The heat waves rise, lighting up the coals along the way. You’re left with glowing embers in no time flat, plus the blazing heat effectively burn off the chemicals in the charcoal. Once your briquettes reach the desired smolder, you simply pour out the charcoal into your grill.
Charcoal Chimney Starter Tips
Grill masters who use chimney starters have several winter grilling tips to share that pertain to this efficient device.
Always choose the largest starter that your grill can handle. Try to find one that has two handles so that it’s less difficult to pour. Opt for solid, durable steel that can withstand high temperatures and resist rust. Most importantly, pick out a charcoal chimney starter with heat-resistant handles. A heat shield isn’t a bad idea, either.
You can see my reviews on several great Charcoal Chimney Starter options here: What is the Best Charcoal Chimney Starter? – My Top Charcoal Chimney Starter Reviews
Here is another helpful guide: Charcoal Chimney Starter Instructions, The Best Way To Light Your Grill
An Insulation Grill Blanket to Save on Fuel
Unknown to most grillers, a grill insulation blanket is awesome for grilling in winter. Not to be confused with a grill cover, a blanket is heat-proof, and it stays on the grill while you use it. It’s entirely safe, and over time it will save you money, fuel, and heat.
You can, of course, grill outside during the winter without a thermal blanket, but whether you use gas or charcoal, you’ll ultimately burn more fuel. In frigid temperatures, the grill has to burn harder just to remain stoked enough to cook your food. Moreover, inconsistent temperatures lead to inconsistently cooked food. Don’t be surprised if you serve a steak that’s rare, medium rare, and medium well all at once.
For successful winter grilling, you need a buffer—such as a heat-resistant blanket. The insulation is the buffer that bars the weather and temperatures from affecting the grill. By adding it to your wintertime setup, you cut down on waste and cook time. There’s no need to keep adding fuel to the fire just to compensate for how cold it is outside.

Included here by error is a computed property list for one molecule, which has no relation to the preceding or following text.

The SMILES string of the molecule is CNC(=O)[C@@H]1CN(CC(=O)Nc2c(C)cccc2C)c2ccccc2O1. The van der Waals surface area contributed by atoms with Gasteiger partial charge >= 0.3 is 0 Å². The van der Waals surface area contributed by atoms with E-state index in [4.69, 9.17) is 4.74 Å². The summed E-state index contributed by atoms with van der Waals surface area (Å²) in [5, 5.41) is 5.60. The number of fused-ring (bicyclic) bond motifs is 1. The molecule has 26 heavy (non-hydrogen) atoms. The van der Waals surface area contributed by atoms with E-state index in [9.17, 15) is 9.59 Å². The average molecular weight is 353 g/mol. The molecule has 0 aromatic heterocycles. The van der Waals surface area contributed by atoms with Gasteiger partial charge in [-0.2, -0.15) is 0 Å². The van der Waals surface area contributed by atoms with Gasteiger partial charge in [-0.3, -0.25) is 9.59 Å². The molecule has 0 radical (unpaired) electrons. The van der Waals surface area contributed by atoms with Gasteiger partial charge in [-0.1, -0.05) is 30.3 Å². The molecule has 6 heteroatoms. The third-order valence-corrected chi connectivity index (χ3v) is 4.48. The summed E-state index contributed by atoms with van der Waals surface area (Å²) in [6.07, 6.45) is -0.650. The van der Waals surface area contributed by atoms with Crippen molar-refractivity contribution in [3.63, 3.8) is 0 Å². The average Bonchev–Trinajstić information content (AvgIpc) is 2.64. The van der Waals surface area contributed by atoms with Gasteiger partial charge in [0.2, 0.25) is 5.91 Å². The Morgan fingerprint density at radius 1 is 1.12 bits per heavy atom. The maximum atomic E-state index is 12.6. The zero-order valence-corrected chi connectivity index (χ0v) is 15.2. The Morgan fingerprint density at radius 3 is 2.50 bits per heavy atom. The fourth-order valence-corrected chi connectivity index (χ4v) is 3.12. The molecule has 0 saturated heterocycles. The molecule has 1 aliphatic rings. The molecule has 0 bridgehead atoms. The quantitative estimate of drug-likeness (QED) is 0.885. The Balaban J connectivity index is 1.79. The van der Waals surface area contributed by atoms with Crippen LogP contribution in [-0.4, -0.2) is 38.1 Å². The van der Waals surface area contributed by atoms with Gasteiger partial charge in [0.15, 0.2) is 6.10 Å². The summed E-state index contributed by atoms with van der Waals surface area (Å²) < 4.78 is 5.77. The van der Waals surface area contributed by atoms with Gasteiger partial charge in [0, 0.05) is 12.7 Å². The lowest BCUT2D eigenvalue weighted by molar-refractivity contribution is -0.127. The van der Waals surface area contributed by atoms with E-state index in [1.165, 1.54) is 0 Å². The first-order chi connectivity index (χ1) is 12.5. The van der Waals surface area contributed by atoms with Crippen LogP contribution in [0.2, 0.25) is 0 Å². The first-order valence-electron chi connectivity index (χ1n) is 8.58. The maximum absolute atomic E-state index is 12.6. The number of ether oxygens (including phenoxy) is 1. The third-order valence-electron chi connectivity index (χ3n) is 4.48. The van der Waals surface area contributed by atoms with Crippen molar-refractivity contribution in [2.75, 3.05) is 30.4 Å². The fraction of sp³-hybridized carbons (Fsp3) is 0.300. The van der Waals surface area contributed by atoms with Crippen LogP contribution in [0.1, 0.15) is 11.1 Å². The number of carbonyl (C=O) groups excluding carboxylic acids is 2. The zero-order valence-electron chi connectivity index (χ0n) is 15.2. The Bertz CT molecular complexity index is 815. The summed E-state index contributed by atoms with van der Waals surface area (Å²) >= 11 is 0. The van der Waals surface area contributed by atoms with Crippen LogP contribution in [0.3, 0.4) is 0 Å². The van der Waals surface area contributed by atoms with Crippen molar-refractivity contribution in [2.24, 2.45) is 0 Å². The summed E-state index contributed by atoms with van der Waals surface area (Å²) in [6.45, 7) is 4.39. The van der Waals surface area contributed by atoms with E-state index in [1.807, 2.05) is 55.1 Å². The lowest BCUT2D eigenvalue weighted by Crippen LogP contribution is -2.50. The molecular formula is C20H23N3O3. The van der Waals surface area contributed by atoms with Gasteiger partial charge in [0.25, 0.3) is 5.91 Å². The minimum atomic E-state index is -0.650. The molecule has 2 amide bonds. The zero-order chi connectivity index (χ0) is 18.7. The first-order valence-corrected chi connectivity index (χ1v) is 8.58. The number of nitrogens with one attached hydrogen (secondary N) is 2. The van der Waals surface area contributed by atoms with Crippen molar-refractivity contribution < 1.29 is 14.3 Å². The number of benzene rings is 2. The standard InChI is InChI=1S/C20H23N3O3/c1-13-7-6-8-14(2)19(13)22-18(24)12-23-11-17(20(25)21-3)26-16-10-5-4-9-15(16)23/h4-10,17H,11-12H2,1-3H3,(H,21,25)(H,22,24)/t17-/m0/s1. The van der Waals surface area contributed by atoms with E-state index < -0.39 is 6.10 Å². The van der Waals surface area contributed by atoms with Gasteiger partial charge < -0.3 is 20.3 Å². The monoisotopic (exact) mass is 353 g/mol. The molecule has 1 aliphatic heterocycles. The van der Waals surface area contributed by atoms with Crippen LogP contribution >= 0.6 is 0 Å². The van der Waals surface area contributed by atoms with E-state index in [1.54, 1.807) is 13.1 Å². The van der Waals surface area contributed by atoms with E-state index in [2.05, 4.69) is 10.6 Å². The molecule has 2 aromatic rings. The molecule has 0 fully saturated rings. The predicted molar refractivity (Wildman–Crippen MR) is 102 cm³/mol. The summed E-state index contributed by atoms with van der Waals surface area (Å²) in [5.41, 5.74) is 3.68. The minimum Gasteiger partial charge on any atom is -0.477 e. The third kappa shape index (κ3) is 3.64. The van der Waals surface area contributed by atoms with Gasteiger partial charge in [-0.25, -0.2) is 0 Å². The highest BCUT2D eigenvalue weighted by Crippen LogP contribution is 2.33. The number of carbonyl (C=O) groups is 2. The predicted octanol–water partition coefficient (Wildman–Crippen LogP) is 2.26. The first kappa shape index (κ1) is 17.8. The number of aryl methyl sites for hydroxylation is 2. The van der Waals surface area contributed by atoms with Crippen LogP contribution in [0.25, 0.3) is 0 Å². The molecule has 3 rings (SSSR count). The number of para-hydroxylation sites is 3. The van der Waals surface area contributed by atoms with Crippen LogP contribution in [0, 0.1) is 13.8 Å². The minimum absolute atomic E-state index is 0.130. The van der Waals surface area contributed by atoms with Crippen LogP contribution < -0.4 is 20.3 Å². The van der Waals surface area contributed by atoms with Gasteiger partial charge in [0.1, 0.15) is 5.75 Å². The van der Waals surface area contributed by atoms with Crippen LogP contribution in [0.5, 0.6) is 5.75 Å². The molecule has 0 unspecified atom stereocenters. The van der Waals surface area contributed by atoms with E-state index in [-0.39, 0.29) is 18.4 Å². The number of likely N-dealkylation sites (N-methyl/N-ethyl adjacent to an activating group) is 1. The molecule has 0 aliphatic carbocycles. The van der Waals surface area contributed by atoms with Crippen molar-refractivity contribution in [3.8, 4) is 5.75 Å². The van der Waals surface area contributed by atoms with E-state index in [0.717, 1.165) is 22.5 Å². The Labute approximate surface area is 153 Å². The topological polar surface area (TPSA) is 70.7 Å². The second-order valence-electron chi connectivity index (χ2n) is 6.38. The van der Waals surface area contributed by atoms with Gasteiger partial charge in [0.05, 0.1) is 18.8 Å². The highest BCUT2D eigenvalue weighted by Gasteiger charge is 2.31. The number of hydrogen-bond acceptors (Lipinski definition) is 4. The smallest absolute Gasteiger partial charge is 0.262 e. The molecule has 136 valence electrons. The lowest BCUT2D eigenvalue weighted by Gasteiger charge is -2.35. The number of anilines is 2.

You can find examples of Insulation Grill Blankets on Amazon’s Best Selling Insulation Grill Blankets.
Final Thoughts on Our 5 Must-Have Gadgets You Need Now for Winter Grilling Guide
Grilling in winter isn’t only the privilege for people who live in warm or mild climates. Even in places where the winters are windswept and bitterly cold, you can grill up a steak, chicken breasts, or vegetables as long as you’re willing to brave the bite.
Without the right grilling accessories, however, not only can the experience be miserable, but it can also affect the quality of the food. So if you are craving some charbroiled smoky goodness this winter, don’t let the weather hold you back. Pick up these winter grilling gadgets, bundle up, get out there and fire it up!
Now, please excuse me as I am about to grab my coat and fire up my grill. I hope you will be joining me!
Let us know if you have any winter grilling tips or funny stories to share. Also, if this was helpful to you, please consider sharing it with your friends or on social media. Sharing is caring my friends!
I love to grill all year around. We got spoiled when we lived in Florida. You can’t really call what we have in this part of Georgia, “Winter.” It does get dark early and there will be several days when it can get fairly cold. The dark can make it tough because you can’t really see what you’re doing. That light and the remote thermometer might be just the ticket. Thanks.